Kodak engineer Steve Sasson invented the first portable, digital camera in 1975. Kodak received a patent for the device in 1978, but did not put it into production.
While Kodak did not push forward with production in 1975 and challenged the wisdom of moving away from its camera-film market, the company's reasoning for not developing it then was largely due to the device not being ready or practical for the market.
A long-standing internet claim holds that the film and camera company Eastman Kodak invented the first digital camera, but kept the invention hidden from the public because of the threat it posed to its photographic-film-based business model:
Aspects of this meme are true. Though larger-scale applications involving the digitization of images already existed, Kodak engineer Steve Sasson created the first portable digital camera in 1975. He demonstrated the product to the company's executives, and they decided to patent the technology but not to develop it for sale.
It is an oversimplification to say that a fear over a future film-less world led Kodak to "hide" the invention from the public, in part because it neglects the fact that the product was not ready at the time, that no real market for the product existed in 1975, and that Kodak further developed digital cameras following this initial invention. Kodak received substantial sums from the patent it received for Sasson's device in 1978, as well.
In 1973, at age 23, Sasson took a job as an electrical engineer at Kodak. As described by The New York Times in 2015, "soon after arriving at Kodak, Mr. Sasson was given a seemingly unimportant task — to see whether there was any practical use for a charged coupled device (CCD), which had been invented a few years earlier." Such devices can translate light to digital signals, and are key to all digital cameras.
Two years later, he had finished his device — a Frankensteined mishmash of leftover lenses, circuits, and a cassette tape for memory. As described by the Times:
The final result was a Rube Goldberg device with a lens scavenged from a used Super-8 movie camera; a portable digital cassette recorder; 16 nickel cadmium batteries; an analog/digital converter; and several dozen circuits — all wired together on half a dozen circuit boards.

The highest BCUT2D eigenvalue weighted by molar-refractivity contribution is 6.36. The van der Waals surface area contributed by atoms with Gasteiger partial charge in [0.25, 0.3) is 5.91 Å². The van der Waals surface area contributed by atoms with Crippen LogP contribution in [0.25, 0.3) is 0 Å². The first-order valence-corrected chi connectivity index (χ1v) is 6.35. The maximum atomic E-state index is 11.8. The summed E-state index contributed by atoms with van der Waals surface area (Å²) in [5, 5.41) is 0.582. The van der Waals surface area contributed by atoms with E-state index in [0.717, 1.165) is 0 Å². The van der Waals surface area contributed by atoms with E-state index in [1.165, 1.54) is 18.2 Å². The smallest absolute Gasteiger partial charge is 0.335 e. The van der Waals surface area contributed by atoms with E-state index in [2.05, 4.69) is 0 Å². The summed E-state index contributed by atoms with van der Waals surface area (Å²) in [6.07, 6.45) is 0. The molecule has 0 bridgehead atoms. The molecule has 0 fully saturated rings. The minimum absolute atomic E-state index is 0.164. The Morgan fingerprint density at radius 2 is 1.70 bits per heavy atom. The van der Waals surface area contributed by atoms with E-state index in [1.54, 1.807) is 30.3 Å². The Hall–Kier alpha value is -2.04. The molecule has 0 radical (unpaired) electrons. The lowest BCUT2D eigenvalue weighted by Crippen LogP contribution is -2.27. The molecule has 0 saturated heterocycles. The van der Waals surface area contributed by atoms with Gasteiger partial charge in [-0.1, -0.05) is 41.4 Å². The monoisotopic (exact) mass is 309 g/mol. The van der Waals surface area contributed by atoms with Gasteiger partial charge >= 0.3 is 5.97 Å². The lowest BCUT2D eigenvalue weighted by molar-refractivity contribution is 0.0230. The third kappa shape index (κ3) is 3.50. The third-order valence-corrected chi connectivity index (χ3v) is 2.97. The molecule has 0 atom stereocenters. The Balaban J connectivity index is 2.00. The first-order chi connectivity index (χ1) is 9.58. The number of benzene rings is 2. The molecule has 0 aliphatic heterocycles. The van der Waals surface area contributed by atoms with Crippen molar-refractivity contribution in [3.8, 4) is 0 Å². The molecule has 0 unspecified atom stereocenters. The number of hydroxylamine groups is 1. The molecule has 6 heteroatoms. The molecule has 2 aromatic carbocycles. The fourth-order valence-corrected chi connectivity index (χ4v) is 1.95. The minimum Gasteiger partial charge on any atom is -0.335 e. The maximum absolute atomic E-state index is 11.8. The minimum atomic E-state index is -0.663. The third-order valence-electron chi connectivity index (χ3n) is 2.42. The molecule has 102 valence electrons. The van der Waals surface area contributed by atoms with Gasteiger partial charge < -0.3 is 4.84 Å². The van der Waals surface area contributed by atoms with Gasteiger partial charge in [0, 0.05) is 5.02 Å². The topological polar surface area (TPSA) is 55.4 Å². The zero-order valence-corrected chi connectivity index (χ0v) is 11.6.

By 1976, Sasson was ready to demo the invention to executives at Kodak, as he described to the photography outlet PetaPixel:
"I would walk in with my crazy-looking camera, which was about the size of a toaster, but I could hold it," Sasson says. "I took pictures of people in the room before I said anything. Then I took out the tape that the digital information was stored on and put it in the playback unit when a picture popped up on the TV screen. And that generally got everybody's attention."
"Indeed, they didn't ask me how this worked," Sasson says. They simply asked me why anybody would want to take a picture this way when there was nothing wrong with conventional photography. Nobody [including the bosses at Kodak] was asking me to develop this camera. In fact, nobody even knew that I was developing this camera.
The file size of the picture it produced — a black, white, and gray grid of 100 by 100 pixels — was 5 kilobytes. It took nearly a half a minute to save the data from the image to a cassette tape. "It only took 50 milliseconds to capture the image, but it took 23 seconds to record it to the tape," Sasson said.
When asked how long before this technology could match that of a film camera, Sasson figured it was about 15-20 years away. At the time, the photographs had to be displayed on a TV. Personal computers were far from ubiquitous — the first Apple I computer kit was released a year later in 1976.
Business and marketing directors at Kodak were, indeed, skeptical of the wisdom of creating a product that could potentially make their photographic-film business obsolete. As reported in the Times, "Kodak's marketing department was not interested in [Sasson's prototypes]. Mr. Sasson was told they could sell the camera, but wouldn't — because it would eat away at the company's film sales."
While this may have been a motivating factor to some at Kodak, such concerns did not stop Kodak — or even Sasson — from further developing digital cameras and making several technical developments that led to Kodak's first publicly available digital camera in 1991, the Digital Camera System. As reported in a 1991 Associated Press article:
Eastman Kodak Co is taking its first step into filmless photography with an electronic camera system that can turn a conventional Nikon into a high-tech electronic camera. The Professional Digital Camera System will sell for about $20000. It is intended primarily for photojournalists and government surveillance, Kodak said.
Sasson's developments were crucial to develop this technology. In 2009, U.S. President Barack Obama awarded Sasson the National Medal of Technology and Innovation for his contributions to digital photography.
Because the first portable digital camera was, indeed, invented in 1975 by Kodak, but because concerns about destroying its film business did not stop Kodak from developing the technology further, we rate this claim as a "Mixture" of truth.